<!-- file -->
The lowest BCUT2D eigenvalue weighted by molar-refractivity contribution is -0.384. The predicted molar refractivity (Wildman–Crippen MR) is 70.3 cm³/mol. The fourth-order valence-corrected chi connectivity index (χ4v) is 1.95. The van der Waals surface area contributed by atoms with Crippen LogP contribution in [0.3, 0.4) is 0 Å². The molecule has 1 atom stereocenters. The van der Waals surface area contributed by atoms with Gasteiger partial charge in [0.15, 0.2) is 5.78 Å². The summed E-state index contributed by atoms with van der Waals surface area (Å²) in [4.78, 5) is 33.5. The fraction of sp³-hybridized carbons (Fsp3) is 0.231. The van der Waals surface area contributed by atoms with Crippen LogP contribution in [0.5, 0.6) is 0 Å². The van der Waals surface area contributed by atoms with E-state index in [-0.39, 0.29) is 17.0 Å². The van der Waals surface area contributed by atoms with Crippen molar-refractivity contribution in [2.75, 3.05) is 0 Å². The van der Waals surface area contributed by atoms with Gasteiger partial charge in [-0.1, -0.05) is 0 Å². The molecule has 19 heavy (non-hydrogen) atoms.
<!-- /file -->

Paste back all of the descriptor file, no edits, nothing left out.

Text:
The lowest BCUT2D eigenvalue weighted by molar-refractivity contribution is -0.384. The predicted molar refractivity (Wildman–Crippen MR) is 70.3 cm³/mol. The fourth-order valence-corrected chi connectivity index (χ4v) is 1.95. The van der Waals surface area contributed by atoms with Crippen LogP contribution in [0.3, 0.4) is 0 Å². The molecule has 1 atom stereocenters. The van der Waals surface area contributed by atoms with Gasteiger partial charge in [0.15, 0.2) is 5.78 Å². The summed E-state index contributed by atoms with van der Waals surface area (Å²) in [4.78, 5) is 33.5. The fraction of sp³-hybridized carbons (Fsp3) is 0.231. The van der Waals surface area contributed by atoms with Crippen LogP contribution in [0.5, 0.6) is 0 Å². The van der Waals surface area contributed by atoms with E-state index in [-0.39, 0.29) is 17.0 Å². The van der Waals surface area contributed by atoms with Crippen molar-refractivity contribution in [2.75, 3.05) is 0 Å². The van der Waals surface area contributed by atoms with Gasteiger partial charge in [-0.1, -0.05) is 0 Å². The molecule has 19 heavy (non-hydrogen) atoms.